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A1 People: How Soon Is Now-

Author: Benedetta Ferraro
Monday, March 17, 2003
When fictional rock icons Spinal Tap famously called their long player the Black Album, they set a colour bar which not even Orbital dared cross with their infamous unnamed second album (these days referred to by fans as the Brown Album). However, for London synthcore players A1 People, the decision to call their new record The Yellow Album was a quick one.

"We like it because it's a positive, energetic colour, also, there's been a 'black' album, a 'white' album, so yes, a yellow album it was," the band's Simeon Bowring told Skrufff's Benedetta Ferraro.

"And I haven't told anyone this before, but I still own my first teddy bear which was actually bright yellow."

6 years after forming, A1 People find themselves at the centre of the capital's still thriving electro scene, a position Simeon admitted he's more than happy to embrace.

Skrufff (Benedetta Ferraro): How much does it feel like your time is now-

A1 People (Simeon Bowring): "It feels like that a lot actually. It seems like through the rise of electroclash people, especially indie fans and guitar music fans, have discovered electro music. The timing of our album release seems to have been perfect, as it has coincided with people's awareness of electro. We've had a great response so far. Perhaps there was a need for something fresh and a little different, since I feel dance music had become a little homogenized in a sense, but electro has re-emerged as a great alternative."

Skrufff: You seem to be releasing tracks prolifically right now, from the Yellow Album to 4 brand new cuts on the EP, are you feeling particularly inspired right now-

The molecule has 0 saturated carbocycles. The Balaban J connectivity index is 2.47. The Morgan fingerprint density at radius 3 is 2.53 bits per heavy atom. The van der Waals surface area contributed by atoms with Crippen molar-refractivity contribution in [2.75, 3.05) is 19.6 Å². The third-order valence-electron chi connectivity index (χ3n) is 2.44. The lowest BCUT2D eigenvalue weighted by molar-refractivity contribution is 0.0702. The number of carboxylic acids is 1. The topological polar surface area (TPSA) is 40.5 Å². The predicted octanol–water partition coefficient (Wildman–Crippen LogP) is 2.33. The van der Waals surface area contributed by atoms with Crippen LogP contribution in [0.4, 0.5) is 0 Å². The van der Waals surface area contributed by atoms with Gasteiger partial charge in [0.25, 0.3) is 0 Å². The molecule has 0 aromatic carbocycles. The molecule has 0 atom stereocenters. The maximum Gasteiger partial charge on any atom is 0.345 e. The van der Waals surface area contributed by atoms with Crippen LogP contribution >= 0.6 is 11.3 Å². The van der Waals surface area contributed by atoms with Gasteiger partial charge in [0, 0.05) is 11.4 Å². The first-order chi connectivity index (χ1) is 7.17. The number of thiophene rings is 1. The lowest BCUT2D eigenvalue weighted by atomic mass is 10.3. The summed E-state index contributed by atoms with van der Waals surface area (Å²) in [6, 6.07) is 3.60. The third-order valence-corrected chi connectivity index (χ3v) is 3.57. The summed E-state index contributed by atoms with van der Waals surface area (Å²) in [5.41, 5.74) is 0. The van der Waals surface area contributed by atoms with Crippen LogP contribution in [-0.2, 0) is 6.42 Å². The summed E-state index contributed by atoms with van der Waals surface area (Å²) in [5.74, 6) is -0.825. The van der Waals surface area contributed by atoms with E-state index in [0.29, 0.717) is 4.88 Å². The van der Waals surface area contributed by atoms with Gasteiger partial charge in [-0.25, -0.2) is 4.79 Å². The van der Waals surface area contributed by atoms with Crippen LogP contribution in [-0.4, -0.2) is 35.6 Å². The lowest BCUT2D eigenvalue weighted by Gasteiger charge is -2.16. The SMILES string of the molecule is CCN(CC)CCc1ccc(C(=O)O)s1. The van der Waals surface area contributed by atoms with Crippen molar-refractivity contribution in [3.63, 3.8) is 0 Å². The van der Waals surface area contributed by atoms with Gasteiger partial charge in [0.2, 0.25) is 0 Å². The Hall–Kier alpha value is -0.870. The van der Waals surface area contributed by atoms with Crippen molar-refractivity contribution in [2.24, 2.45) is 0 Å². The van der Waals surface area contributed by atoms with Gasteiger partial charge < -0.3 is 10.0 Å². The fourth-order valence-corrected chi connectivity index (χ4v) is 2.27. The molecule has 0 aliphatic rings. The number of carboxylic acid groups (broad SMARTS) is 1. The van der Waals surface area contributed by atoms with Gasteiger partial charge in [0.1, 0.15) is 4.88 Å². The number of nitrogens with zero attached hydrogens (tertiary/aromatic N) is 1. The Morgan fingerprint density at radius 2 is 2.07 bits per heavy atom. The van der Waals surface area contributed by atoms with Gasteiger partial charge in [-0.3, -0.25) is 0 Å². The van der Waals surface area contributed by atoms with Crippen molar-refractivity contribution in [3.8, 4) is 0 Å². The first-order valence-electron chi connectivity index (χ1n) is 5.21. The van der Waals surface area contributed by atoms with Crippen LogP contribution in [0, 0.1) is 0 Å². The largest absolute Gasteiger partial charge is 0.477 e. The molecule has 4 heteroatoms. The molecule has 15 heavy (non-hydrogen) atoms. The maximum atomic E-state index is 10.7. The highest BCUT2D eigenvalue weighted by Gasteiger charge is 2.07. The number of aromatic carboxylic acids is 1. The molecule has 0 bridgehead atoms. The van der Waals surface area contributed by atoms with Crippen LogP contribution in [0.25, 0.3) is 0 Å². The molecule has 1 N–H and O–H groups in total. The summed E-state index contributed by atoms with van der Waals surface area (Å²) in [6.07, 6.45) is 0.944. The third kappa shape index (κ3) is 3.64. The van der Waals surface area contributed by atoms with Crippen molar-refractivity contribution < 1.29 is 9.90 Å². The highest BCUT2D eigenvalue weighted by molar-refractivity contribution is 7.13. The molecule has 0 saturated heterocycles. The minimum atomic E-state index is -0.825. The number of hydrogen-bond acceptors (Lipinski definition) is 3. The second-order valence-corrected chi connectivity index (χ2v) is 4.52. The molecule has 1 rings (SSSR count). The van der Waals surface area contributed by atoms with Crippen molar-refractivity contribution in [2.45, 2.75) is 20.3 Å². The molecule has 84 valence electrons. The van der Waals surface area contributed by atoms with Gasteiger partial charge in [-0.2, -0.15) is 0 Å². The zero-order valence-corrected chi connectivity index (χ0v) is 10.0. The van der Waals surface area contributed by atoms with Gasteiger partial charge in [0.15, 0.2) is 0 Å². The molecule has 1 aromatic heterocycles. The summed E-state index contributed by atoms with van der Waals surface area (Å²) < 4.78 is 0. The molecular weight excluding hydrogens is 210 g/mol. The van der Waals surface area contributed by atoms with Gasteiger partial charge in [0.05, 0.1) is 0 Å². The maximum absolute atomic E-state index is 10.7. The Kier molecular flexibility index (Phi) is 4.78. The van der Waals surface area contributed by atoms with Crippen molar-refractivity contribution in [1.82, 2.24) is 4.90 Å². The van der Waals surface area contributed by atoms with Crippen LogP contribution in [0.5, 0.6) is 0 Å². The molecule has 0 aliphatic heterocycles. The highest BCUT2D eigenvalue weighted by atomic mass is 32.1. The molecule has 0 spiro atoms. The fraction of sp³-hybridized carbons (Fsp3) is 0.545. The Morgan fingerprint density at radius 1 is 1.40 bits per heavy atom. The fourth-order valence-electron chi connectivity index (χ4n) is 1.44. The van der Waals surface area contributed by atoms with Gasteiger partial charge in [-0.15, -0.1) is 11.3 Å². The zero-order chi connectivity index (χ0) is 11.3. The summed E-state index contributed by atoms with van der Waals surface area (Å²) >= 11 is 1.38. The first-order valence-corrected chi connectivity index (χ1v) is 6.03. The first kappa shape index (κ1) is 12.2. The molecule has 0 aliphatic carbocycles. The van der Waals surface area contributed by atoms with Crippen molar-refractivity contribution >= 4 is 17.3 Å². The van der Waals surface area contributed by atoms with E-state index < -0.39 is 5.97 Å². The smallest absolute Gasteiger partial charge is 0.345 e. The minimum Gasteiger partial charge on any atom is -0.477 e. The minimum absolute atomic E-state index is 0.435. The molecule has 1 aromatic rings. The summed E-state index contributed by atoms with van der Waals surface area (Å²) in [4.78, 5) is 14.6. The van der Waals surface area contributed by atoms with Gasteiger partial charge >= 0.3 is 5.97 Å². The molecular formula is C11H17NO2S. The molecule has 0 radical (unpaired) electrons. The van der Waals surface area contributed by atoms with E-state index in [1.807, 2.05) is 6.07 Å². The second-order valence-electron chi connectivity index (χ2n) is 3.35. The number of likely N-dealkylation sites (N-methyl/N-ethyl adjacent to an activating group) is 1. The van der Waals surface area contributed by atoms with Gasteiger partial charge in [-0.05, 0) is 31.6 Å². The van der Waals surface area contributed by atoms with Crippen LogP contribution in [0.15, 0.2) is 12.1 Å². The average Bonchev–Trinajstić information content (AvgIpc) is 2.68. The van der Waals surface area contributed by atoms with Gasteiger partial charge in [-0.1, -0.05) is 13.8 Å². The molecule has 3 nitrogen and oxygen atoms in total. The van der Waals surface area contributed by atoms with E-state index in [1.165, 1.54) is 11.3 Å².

A1 People: "We do. The Yellow Album is very different from our previous LP The Visit and even though all the tracks were written within a year of starting off the album, we've spent a couple of years working to develop this new style, learning new techniques and familiarising ourselves with new equipment. It is a very exciting time for us and in general for the whole dance scene. Hopefully electro will establish itself even more and reach a much wider audience."

Skrufff: From your perspective how much has the electro scene changed over the last 12 months and in what way-

A1 People: "I think it's developing a lot. Obviously Andrew Weatherall and Andrea Parker have been at the forefront of it for years, but I guess if you look at the number of artists making electro these days, it's still not numerous, perhaps 20 people in total… There are, however, more and more electro nights popping up here and there. There's also a big debate going on between those who've been doing it for years and those who think it's something new and are ready to jump on the bandwagon. I don't fall for that myself, I think people are just finding new ways to listen to this music. It's getting bigger, but it's kind of odd when you hear terms like electro-house…"

Skrufff: Your new press release contains a quote from Uncut saying your music 'doesn't require the 'clash to work'. Is electroclash a word you're happy to be associated with-

A1 People: "Well, I don't think we make electroclash as such. I'm thinking of Felix Da Housecat, for example, who made a brilliant record, but has nothing to do with the type of music we make. There's definitely an influence there, but when we started working on our album, electroclash hadn't really developed enough to be considered as a genre. I went to Andrea Parker's house not long ago, and she played me a lot of electroclash, which to me sounded a bit formulated. The limousines, Hollywood, German style beats, the themes related to the early '80's, Berlin… sure, it's quite interesting, but we're more on the electro side of it all, or I suppose 'machine funk' is another term which describes best what we do."

Skrufff: Have you crossed paths with the likes of Larry Tee or been out to New York or DJ Hell-

A1 People: "Not really. I suppose we've been most influenced b